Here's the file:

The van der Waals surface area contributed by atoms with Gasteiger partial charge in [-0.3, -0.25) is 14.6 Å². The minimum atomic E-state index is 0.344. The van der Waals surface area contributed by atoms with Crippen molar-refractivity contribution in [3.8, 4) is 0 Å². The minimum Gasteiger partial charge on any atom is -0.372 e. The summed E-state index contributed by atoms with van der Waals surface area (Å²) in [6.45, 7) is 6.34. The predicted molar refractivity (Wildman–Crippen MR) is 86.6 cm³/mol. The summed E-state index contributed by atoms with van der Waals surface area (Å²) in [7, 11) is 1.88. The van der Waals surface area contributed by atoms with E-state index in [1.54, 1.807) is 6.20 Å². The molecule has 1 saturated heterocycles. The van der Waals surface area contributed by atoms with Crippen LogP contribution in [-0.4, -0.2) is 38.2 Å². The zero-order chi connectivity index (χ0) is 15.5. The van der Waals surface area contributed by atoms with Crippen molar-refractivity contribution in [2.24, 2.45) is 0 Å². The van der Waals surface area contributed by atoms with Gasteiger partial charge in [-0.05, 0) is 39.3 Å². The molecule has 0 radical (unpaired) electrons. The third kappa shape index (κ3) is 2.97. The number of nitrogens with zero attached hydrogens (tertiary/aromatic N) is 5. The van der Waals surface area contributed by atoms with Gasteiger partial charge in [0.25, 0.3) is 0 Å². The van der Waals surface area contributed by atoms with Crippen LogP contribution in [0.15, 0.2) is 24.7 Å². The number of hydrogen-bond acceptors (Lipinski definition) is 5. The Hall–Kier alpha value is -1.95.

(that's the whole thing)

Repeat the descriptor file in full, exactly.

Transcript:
The van der Waals surface area contributed by atoms with Gasteiger partial charge in [-0.3, -0.25) is 14.6 Å². The minimum atomic E-state index is 0.344. The van der Waals surface area contributed by atoms with Crippen molar-refractivity contribution in [3.8, 4) is 0 Å². The minimum Gasteiger partial charge on any atom is -0.372 e. The summed E-state index contributed by atoms with van der Waals surface area (Å²) in [6.45, 7) is 6.34. The predicted molar refractivity (Wildman–Crippen MR) is 86.6 cm³/mol. The summed E-state index contributed by atoms with van der Waals surface area (Å²) in [7, 11) is 1.88. The van der Waals surface area contributed by atoms with E-state index in [1.54, 1.807) is 6.20 Å². The molecule has 1 saturated heterocycles. The van der Waals surface area contributed by atoms with Crippen LogP contribution in [-0.4, -0.2) is 38.2 Å². The zero-order chi connectivity index (χ0) is 15.5. The van der Waals surface area contributed by atoms with Crippen molar-refractivity contribution in [2.24, 2.45) is 0 Å². The van der Waals surface area contributed by atoms with Gasteiger partial charge in [-0.05, 0) is 39.3 Å². The molecule has 0 radical (unpaired) electrons. The third kappa shape index (κ3) is 2.97. The number of nitrogens with zero attached hydrogens (tertiary/aromatic N) is 5. The van der Waals surface area contributed by atoms with Gasteiger partial charge in [0.25, 0.3) is 0 Å². The van der Waals surface area contributed by atoms with Crippen LogP contribution in [0.15, 0.2) is 24.7 Å². The number of hydrogen-bond acceptors (Lipinski definition) is 5. The Hall–Kier alpha value is -1.95.